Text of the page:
Sea and sky watching jaunt - part 1 Biscay

As the blog title suggests seawatching and raptor watching are my main interests. So in autumn 2017 we planned a trip to the western Spanish Pyrenees to catch up with some migration of European raptors (somewhere we'd not tried before!) with a return trip through Biscay to get there and back. May be a good holiday combining both passions?!

The last time I went to the Pyrenees was way back in September 1998, taking my motorbike and Del on the Plymouth-Santander crossing.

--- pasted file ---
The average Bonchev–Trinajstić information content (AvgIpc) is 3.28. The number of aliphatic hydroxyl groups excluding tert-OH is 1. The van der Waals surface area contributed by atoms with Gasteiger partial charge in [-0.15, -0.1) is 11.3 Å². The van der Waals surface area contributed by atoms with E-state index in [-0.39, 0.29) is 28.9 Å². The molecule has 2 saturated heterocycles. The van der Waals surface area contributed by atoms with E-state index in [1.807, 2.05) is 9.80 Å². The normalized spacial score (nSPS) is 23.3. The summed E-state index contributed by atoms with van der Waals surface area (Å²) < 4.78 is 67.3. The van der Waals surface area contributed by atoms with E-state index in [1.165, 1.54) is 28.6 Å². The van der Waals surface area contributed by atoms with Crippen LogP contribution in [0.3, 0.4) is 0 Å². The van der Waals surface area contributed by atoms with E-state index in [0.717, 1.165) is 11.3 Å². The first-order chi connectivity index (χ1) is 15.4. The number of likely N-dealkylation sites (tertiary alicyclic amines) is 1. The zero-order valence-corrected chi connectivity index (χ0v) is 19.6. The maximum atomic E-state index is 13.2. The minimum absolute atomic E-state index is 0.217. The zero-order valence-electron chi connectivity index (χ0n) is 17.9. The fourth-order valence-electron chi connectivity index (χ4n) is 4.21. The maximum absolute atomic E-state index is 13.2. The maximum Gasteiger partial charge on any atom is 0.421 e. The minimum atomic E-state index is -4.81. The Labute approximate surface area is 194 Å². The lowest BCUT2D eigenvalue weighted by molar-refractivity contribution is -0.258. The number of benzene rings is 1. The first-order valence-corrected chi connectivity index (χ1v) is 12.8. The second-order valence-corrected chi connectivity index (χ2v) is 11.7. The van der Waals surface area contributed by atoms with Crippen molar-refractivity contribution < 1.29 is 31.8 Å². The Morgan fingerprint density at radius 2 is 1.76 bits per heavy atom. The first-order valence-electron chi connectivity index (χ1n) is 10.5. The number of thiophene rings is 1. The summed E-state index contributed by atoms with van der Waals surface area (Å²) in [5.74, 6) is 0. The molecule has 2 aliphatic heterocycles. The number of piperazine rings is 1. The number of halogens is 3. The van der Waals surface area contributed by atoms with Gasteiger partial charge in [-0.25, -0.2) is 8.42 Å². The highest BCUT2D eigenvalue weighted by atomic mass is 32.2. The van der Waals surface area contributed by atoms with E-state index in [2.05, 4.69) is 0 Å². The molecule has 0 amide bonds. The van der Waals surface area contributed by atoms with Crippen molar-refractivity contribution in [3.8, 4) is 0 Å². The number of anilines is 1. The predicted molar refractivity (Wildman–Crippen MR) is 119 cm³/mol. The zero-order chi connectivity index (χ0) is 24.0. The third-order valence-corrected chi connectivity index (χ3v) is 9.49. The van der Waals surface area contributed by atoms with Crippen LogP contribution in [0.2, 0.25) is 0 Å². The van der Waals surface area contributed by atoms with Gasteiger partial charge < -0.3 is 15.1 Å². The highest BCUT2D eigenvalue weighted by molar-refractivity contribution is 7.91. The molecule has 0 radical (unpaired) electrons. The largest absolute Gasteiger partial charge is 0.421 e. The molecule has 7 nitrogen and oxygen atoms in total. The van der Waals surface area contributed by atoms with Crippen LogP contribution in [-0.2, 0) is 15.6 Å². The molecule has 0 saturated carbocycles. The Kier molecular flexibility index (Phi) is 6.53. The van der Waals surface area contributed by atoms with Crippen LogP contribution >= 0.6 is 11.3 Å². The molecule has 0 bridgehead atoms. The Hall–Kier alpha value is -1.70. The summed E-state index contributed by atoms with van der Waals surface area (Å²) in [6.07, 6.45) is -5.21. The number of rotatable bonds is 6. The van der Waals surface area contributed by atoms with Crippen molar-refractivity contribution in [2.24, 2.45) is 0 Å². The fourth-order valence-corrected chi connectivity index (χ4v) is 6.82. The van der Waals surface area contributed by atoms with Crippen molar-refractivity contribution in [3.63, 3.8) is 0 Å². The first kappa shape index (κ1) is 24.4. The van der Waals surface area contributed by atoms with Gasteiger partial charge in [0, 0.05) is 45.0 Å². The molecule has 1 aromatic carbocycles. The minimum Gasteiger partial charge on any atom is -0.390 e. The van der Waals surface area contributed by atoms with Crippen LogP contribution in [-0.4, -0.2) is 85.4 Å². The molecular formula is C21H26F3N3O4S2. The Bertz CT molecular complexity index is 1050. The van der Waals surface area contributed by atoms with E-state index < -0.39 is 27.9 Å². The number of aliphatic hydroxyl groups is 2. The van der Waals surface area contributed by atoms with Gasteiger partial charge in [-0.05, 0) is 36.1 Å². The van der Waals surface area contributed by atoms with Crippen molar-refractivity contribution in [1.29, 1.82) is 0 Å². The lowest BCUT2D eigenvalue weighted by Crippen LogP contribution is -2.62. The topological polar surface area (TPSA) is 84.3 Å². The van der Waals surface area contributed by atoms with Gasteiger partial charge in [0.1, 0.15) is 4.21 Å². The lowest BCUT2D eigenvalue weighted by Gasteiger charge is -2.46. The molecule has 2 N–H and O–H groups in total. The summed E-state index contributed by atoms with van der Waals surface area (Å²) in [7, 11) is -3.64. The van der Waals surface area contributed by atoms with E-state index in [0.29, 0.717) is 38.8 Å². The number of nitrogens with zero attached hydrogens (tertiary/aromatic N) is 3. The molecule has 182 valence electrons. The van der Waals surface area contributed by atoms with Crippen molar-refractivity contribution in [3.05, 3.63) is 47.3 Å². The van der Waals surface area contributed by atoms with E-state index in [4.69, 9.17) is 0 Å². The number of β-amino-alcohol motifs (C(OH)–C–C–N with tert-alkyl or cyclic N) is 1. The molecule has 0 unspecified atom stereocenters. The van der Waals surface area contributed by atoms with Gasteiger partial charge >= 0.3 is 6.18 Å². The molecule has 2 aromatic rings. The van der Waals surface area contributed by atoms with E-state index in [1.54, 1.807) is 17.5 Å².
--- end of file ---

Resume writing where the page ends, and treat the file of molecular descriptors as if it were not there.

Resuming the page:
But first a bit about Biscay crossings. From the mid-90s I got hooked on Biscay trips - it was then possible to go from Plymouth (conveniently only 25 miles away) to Santander return trip and see a great selection of cetaceans and seabirds, all for a modest price, using Brittany Ferries. The summer-early autumn period being best, although that said I've had good spring and late autumn crossings. The boat at the time was the Val de Loire - still to this day the best cross-channel ferry I've been on for marine-life observation. This was down to the design of the boat, which had a small open front facing deck, giving almost 180 degrees of forward observation from a reasonable height. Coupled with this, the sailing timings meant it was possible to cover a complete transect of Biscay by adding the outward and return trips together. But as the 90's moved on the sailing got more popular with seawatchers and the front facing observation area would fill up pretty quickly - there were even squabbles for space! Luckily for me on one of these early trips I met Dave Curtis (who has/had surveyed Biscay on the Val every month March-November for over 10+ years!!), so for a few years I became involved in systematic recordings with him. For this we were allowed to sit above the bridge (so no need to fight for a place on the lower deck), which had an even better 270 degrees field of view. Another factor which made the Val so good was she only used to do around 18 knots unlike the 24 knots of the modern ferries now on the route, which meant more time in Biscay and more time for observing a passing seabird or cetacean. So for a few years the Val became a regular venue, getting to know the various Captains and the many crew as well as the ferry terminal staff on both sides. But alas in 2004 they built a bigger, faster ferry which took over, the Pont Aven; which IMO has never been so good in terms of the route timing from Plymouth (OK to Portmouth) or as an observation platform! From 2004 we persevered with the Pont Aven, being allowed to watch from the bridge, but as it no longer did a return Plymouth-Santander trip it was not as convenient. Brittany Ferries even let me put my car on free, so we could go Plymouth-Santander, then Santander-Portsmouth (which gave the best crack at Biscay) and then drive home from Portsmouth. However, soon after Orca took over the route and still survey it to this day, so we called it a day doing the original survey. So since I've had very few Biscay crossing, though I did a double header back in August 2013 - that's Plymouth-Santander-Portsmouth-Santander-Plymouth, watching with some Orca colleagues I've got to know.